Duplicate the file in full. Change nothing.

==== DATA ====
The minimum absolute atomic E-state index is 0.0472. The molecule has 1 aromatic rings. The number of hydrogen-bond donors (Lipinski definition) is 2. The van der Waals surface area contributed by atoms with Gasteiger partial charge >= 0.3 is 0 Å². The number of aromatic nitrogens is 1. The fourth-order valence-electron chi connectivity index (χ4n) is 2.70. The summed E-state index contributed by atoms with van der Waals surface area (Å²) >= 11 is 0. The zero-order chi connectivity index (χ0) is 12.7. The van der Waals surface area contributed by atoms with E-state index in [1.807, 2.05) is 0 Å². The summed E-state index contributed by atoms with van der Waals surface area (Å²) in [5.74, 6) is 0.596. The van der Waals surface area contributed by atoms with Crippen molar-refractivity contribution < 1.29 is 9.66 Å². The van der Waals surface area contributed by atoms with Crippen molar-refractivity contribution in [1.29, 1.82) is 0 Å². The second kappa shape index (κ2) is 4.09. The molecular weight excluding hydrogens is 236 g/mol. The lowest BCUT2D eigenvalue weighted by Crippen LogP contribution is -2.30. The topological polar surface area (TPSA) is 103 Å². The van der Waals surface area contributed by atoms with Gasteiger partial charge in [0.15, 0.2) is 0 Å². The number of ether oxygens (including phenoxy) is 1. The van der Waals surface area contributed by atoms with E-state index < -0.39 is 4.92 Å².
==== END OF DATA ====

The minimum absolute atomic E-state index is 0.0472. The molecule has 1 aromatic rings. The number of hydrogen-bond donors (Lipinski definition) is 2. The van der Waals surface area contributed by atoms with Gasteiger partial charge >= 0.3 is 0 Å². The number of aromatic nitrogens is 1. The fourth-order valence-electron chi connectivity index (χ4n) is 2.70. The summed E-state index contributed by atoms with van der Waals surface area (Å²) >= 11 is 0. The zero-order chi connectivity index (χ0) is 12.7. The van der Waals surface area contributed by atoms with E-state index in [1.807, 2.05) is 0 Å². The summed E-state index contributed by atoms with van der Waals surface area (Å²) in [5.74, 6) is 0.596. The van der Waals surface area contributed by atoms with Crippen molar-refractivity contribution < 1.29 is 9.66 Å². The van der Waals surface area contributed by atoms with Crippen molar-refractivity contribution in [1.29, 1.82) is 0 Å². The second kappa shape index (κ2) is 4.09. The molecular weight excluding hydrogens is 236 g/mol. The lowest BCUT2D eigenvalue weighted by Crippen LogP contribution is -2.30. The topological polar surface area (TPSA) is 103 Å². The van der Waals surface area contributed by atoms with Gasteiger partial charge in [0.15, 0.2) is 0 Å². The number of ether oxygens (including phenoxy) is 1. The van der Waals surface area contributed by atoms with E-state index < -0.39 is 4.92 Å².